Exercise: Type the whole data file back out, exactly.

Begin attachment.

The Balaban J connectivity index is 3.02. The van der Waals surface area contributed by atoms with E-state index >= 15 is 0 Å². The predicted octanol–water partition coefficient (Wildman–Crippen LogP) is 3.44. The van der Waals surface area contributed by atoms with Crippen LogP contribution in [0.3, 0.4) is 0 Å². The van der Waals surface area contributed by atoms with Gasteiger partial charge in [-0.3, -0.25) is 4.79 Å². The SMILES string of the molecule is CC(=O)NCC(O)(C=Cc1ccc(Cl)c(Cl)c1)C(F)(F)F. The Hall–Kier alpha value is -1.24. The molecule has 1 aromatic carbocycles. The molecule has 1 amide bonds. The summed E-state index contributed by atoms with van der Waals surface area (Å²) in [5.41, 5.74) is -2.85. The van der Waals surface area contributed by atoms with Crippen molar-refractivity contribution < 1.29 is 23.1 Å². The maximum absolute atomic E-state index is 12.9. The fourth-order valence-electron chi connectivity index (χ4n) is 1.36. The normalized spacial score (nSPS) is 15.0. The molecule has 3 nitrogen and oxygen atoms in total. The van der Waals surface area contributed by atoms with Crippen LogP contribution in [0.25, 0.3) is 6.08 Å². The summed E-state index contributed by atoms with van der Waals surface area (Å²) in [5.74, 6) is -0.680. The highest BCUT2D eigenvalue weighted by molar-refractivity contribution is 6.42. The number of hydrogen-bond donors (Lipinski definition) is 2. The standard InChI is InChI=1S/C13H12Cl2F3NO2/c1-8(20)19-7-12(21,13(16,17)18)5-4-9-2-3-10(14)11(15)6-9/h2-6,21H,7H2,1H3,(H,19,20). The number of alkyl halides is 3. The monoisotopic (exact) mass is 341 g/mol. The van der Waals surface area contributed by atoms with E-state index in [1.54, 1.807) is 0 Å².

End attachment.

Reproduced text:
The Balaban J connectivity index is 3.02. The van der Waals surface area contributed by atoms with E-state index >= 15 is 0 Å². The predicted octanol–water partition coefficient (Wildman–Crippen LogP) is 3.44. The van der Waals surface area contributed by atoms with Crippen LogP contribution in [0.3, 0.4) is 0 Å². The van der Waals surface area contributed by atoms with Gasteiger partial charge in [-0.3, -0.25) is 4.79 Å². The SMILES string of the molecule is CC(=O)NCC(O)(C=Cc1ccc(Cl)c(Cl)c1)C(F)(F)F. The Hall–Kier alpha value is -1.24. The molecule has 1 aromatic carbocycles. The molecule has 1 amide bonds. The summed E-state index contributed by atoms with van der Waals surface area (Å²) in [5.41, 5.74) is -2.85. The van der Waals surface area contributed by atoms with Crippen molar-refractivity contribution < 1.29 is 23.1 Å². The maximum absolute atomic E-state index is 12.9. The fourth-order valence-electron chi connectivity index (χ4n) is 1.36. The normalized spacial score (nSPS) is 15.0. The molecule has 3 nitrogen and oxygen atoms in total. The van der Waals surface area contributed by atoms with Crippen LogP contribution in [0.25, 0.3) is 6.08 Å². The summed E-state index contributed by atoms with van der Waals surface area (Å²) in [5.74, 6) is -0.680. The highest BCUT2D eigenvalue weighted by molar-refractivity contribution is 6.42. The number of hydrogen-bond donors (Lipinski definition) is 2. The standard InChI is InChI=1S/C13H12Cl2F3NO2/c1-8(20)19-7-12(21,13(16,17)18)5-4-9-2-3-10(14)11(15)6-9/h2-6,21H,7H2,1H3,(H,19,20). The number of alkyl halides is 3. The monoisotopic (exact) mass is 341 g/mol. The van der Waals surface area contributed by atoms with E-state index in [1.54, 1.807) is 0 Å².